SOLOMONS, MD – A discovery of immense significance was made along Calvert Cliffs, Maryland when a nearly complete skeleton of a 12 million-year-old gannet was unearthed. It is considered the most complete bird skeleton ever found in the region.

Long-time museum volunteer and renowned fossil finder Mike Ellwood found the partial skeleton, including the skull of this ancient bird. What initially caught his eye were the ends of a few bones protruding from the sediments at the cliff’s base. Recognizing them as bird bones, Ellwood received permission from the landowner and cast a platter-sized block of sediment, bringing it to the Calvert Marine Museum (CMM). Unbeknownst to him, a nearly complete skull hid within the cylindrical block he collected.

Stephen Groff, CMM Assistant Paleontology Collections Manager, was tasked with preparing the fossil. Carefully working his way down between the wing bones, he discovered they framed the skull of an extinct species of gannet, an exciting revelation.

Modern gannets are large seabirds that nest on islands or in coastal environments, like the North Atlantic and the Chesapeake Bay. Fossilized gannet bones have been found along the cliffs before, confirming that gannets lived in the area during the Miocene epoch. However, a find of this magnitude, including a skull and bones from one individual, is unprecedented along the cliffs. It has been hailed as a once-in-a-lifetime discovery.

The unique features of the find were not limited to the completeness of the skeleton. The shape and size of the skull confirmed the extinct species of gannet, and the observation of a snout without nostrils provided further insight. This characteristic is an adaptation seen in some diving birds, which helps to prevent water from entering their nostrils during high-speed dives.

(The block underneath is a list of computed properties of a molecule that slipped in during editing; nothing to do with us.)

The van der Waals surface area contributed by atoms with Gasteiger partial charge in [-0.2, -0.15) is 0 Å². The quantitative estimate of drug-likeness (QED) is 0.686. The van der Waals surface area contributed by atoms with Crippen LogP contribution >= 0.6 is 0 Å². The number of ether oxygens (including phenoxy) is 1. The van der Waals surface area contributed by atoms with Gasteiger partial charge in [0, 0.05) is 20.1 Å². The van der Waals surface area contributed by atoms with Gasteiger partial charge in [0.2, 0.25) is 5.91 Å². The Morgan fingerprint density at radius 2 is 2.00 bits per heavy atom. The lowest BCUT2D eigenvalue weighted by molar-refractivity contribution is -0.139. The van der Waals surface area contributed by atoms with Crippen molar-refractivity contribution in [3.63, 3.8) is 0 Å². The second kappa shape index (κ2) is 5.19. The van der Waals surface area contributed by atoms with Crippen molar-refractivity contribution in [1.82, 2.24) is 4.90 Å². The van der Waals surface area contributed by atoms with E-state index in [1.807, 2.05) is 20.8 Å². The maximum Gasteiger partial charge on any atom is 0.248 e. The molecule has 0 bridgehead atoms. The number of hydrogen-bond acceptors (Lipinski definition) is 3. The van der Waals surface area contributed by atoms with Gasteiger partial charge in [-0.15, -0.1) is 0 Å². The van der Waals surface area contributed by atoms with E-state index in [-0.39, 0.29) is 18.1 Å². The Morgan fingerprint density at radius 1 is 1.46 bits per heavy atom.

Most bird bones are thin, an adaptation to lighten the skeleton for flight. This makes their delicate bones less likely to fossilize well, so discovering even a single isolated bird bone in the region is significant. Therefore, the gannet’s partial skeleton discovery amplifies this find’s importance.

The fossil gannet partial skeleton is now on display in the museum’s fossil preparation lab, where it will remain until it is removed for scientific study.

Those interested in the discovery can watch the spotlight video produced by Calvert Broadcast, recounting the fascinating story of the Miocene Gannet Skeleton Discovery along Calvert Cliffs on YouTube.

David M. Higgins II is an award-winning journalist passionate about uncovering the truth and telling compelling stories. Born in Baltimore and raised in Southern Maryland, he has lived in several East...

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